I’ve just finished reading a book by my friend, author-historical researcher Jack Wilson of Las Cruces about some interesting footnotes in Arizona history. It’s entitled Arizona Across 400 Years, Stories from a Colorful Past.
Last year Wilson released a book about some previously unknown or little reported incidents in New Mexico history in a book entitled New Mexico Episodes, Stories from a Colorful Past. Well written and laced with a sense of humor, the book’s topics included a great short summary of the Lincoln County War, a tale about a faithful dog and the robbery of a stagecoach headed to Silver City in which a bottle of whisky became a key negotiating point.
Wilson’s newest book includes an update on attempts to pinpoint the exact route of early Spanish explorer Francisco Vásquez de Coronado in his foray into Arizona in the 16th century. He concludes that after 480 years, there is still much uncertainty about the exact path of exploration, but that details are still slowly “coming to light.”
If you’ve ever been in Yuma in the summer, you know how hot it can get. Early settlers in the western Arizona outpost had to have a bit of a sense of humor to deal with the oppressive heat and Wilson discovered a tale that confirms that attitude. It seems that two soldiers went to Hell after dying in Yuma and shortly afterwards delivered a message to the living that they needed blankets to keep warm down below in their new confines.
A story I found particularly fascinating was the exploration for oil in southeastern Arizona in the early 20th century. I had never known about any such activity in the Grand Canyon state, so it was a enlightening to read all the details Wilson uncovered in his research. Although tiny traces of oil were found, there were many unsuccessful wells drilled near Bowie in southeastern Arizona. If you’ve ever driven from Las Cruces to Tucson, you’ve blown right by it just after crossing the New Mexico-Arizona state line. Most of the wells drilled were dry holes or struck water.
Early wildcatters who were trying to raise funds for their ill-fated operations often stretched the truth, claiming their exploration equipment was high tech and not like the “doodlebug contraptions” that other explorers were using to find oil in the region.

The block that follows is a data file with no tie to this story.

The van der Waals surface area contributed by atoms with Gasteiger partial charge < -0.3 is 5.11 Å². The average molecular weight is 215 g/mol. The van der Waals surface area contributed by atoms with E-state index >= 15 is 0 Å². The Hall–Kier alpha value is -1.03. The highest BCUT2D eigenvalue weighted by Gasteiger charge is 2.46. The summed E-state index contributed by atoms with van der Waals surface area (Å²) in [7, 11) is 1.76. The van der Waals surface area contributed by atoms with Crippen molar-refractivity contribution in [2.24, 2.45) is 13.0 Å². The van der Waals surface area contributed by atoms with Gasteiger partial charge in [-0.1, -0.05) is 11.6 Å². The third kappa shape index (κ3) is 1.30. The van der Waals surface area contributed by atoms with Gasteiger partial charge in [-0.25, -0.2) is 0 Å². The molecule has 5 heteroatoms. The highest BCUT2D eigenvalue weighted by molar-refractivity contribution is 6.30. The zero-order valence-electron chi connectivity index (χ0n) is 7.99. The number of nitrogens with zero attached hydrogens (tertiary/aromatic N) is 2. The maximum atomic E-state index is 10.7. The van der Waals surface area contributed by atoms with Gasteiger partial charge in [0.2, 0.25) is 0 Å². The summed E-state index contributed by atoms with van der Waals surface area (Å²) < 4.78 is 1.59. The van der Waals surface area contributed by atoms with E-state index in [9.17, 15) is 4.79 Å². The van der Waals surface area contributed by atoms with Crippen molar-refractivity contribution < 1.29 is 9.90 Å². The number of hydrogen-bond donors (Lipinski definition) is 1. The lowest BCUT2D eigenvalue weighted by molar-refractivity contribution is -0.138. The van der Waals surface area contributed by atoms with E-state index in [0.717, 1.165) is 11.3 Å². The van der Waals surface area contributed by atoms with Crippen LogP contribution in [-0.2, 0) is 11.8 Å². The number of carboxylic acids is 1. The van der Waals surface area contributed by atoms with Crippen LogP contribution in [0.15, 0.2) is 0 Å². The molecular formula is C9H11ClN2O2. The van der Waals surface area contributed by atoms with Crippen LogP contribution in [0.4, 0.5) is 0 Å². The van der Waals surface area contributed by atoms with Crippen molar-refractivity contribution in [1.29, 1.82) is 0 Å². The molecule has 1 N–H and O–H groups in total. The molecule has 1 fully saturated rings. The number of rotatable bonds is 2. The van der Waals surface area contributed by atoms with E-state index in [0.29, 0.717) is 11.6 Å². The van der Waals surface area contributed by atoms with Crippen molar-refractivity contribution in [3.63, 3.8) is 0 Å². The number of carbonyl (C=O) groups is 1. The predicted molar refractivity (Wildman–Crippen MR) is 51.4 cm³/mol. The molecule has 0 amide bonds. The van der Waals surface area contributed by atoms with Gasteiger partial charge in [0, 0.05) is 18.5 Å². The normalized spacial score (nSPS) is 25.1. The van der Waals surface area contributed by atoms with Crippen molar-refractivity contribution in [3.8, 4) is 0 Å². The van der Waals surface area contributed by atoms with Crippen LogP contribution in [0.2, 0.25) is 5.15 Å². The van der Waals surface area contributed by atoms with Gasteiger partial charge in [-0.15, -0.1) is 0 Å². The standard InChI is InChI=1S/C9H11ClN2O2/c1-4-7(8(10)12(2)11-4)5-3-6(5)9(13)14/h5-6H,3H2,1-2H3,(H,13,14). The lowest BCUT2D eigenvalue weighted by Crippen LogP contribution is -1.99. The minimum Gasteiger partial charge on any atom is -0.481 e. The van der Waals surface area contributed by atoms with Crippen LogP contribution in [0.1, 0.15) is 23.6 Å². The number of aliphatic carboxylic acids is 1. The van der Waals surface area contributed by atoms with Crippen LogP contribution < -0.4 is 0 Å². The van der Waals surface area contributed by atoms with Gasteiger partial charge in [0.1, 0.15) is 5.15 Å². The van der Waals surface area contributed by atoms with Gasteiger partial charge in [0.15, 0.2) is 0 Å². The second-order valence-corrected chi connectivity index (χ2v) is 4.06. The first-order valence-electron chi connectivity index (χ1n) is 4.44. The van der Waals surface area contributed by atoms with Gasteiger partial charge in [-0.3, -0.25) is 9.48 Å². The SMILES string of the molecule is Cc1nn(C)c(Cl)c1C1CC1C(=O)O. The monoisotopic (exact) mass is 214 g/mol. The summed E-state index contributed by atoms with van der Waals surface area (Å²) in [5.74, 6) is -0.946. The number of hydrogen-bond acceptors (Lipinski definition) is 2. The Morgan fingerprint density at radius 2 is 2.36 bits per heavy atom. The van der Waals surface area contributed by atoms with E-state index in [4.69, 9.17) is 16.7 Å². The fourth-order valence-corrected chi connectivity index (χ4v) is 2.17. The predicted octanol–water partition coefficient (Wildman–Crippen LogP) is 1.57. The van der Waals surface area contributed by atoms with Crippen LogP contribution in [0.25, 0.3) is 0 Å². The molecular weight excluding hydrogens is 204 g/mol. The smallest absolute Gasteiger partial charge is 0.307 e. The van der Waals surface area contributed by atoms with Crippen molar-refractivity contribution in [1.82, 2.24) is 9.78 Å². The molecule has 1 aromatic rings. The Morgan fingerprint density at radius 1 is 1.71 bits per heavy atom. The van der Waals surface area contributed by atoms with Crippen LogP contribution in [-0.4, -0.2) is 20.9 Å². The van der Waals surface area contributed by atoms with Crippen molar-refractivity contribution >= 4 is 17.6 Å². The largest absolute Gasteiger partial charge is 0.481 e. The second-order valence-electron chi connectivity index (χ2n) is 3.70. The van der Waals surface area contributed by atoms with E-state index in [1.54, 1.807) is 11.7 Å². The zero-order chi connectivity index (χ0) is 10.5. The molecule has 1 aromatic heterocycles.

Wilson, in perhaps his best line in the book, notes that “unwarranted optimism flowed more freely than oil…” in the hunt for petroleum in the Bowie area.
The 107 page paperback released last month by Sunstone Press of Santa Fe contains 14 short chapters focusing on separate historical events in Arizona — many not previously reported. The book includes many historical photos, maps, diagrams and prolific references which help the reader better understand the material. Wilson also includes a list of suggested readings for those wanting more details about the subjects in the book.
Wilson is a Harvard graduate and a retired archaeologist and historical researcher, who began his career with the Museum of New Mexico. After 10 years with that agency and two years spent excavating a War of 1812 period British fort for Parks Canada, he began a 28-year career as a contract archaeologist and historical researcher for utilities, mining and engineering companies, government agencies and Native American tribes or communities, in both Arizona and New Mexico. He has written several previous books: Merchants, Guns & Money: The Story of Lincoln County and its Wars; Islands in the Desert, A History of the Uplands of Southeastern Arizona; When the Texans Came: Missing Records from the Civil War in the Southwest 1861-1862; Peoples of the Middle Gila, A Documentary History of the Pimas and Maricopas, 1500-1945; and New Mexico Episodes, Stories from a Colorful Past. In addition, he has authored articles in several professional journals. He and his wife Cheryl live, with their pampered cat Seth, in Las Cruces, New Mexico.
The book is available online through Barnes and Noble, Amazon.com., Ebay.com., Thriftbooks and other online booksellers. Local booksellers may stock it as well.
It’s a fun and enlightening read. I strongly recommend it, particularly if you have friends in Arizona so you can show them up with historical tidbits about their state they didn’t know about.